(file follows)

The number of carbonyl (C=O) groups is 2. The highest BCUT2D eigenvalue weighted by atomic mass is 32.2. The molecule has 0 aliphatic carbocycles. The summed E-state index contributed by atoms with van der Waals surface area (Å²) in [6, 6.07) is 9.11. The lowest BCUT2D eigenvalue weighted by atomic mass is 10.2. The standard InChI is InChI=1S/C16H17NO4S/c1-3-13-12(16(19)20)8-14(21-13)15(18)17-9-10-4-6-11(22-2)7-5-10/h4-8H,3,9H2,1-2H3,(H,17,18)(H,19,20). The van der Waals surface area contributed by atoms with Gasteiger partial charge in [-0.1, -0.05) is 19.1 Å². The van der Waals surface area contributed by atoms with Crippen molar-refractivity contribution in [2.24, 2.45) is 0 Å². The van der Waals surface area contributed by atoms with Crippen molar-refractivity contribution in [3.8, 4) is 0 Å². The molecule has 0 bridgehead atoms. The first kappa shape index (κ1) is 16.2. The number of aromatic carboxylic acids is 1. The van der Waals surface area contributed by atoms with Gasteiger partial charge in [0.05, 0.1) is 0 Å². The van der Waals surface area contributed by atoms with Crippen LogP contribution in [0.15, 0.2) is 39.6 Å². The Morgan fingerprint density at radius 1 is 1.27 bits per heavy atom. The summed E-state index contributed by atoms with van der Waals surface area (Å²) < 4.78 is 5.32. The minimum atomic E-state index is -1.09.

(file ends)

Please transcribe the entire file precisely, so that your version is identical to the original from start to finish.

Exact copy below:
The number of carbonyl (C=O) groups is 2. The highest BCUT2D eigenvalue weighted by atomic mass is 32.2. The molecule has 0 aliphatic carbocycles. The summed E-state index contributed by atoms with van der Waals surface area (Å²) in [6, 6.07) is 9.11. The lowest BCUT2D eigenvalue weighted by atomic mass is 10.2. The standard InChI is InChI=1S/C16H17NO4S/c1-3-13-12(16(19)20)8-14(21-13)15(18)17-9-10-4-6-11(22-2)7-5-10/h4-8H,3,9H2,1-2H3,(H,17,18)(H,19,20). The van der Waals surface area contributed by atoms with Gasteiger partial charge in [-0.1, -0.05) is 19.1 Å². The van der Waals surface area contributed by atoms with Crippen molar-refractivity contribution in [2.24, 2.45) is 0 Å². The van der Waals surface area contributed by atoms with Crippen molar-refractivity contribution in [3.8, 4) is 0 Å². The molecule has 0 bridgehead atoms. The first kappa shape index (κ1) is 16.2. The number of aromatic carboxylic acids is 1. The van der Waals surface area contributed by atoms with Gasteiger partial charge in [0.05, 0.1) is 0 Å². The van der Waals surface area contributed by atoms with Crippen LogP contribution in [0.15, 0.2) is 39.6 Å². The Morgan fingerprint density at radius 1 is 1.27 bits per heavy atom. The summed E-state index contributed by atoms with van der Waals surface area (Å²) < 4.78 is 5.32. The minimum atomic E-state index is -1.09.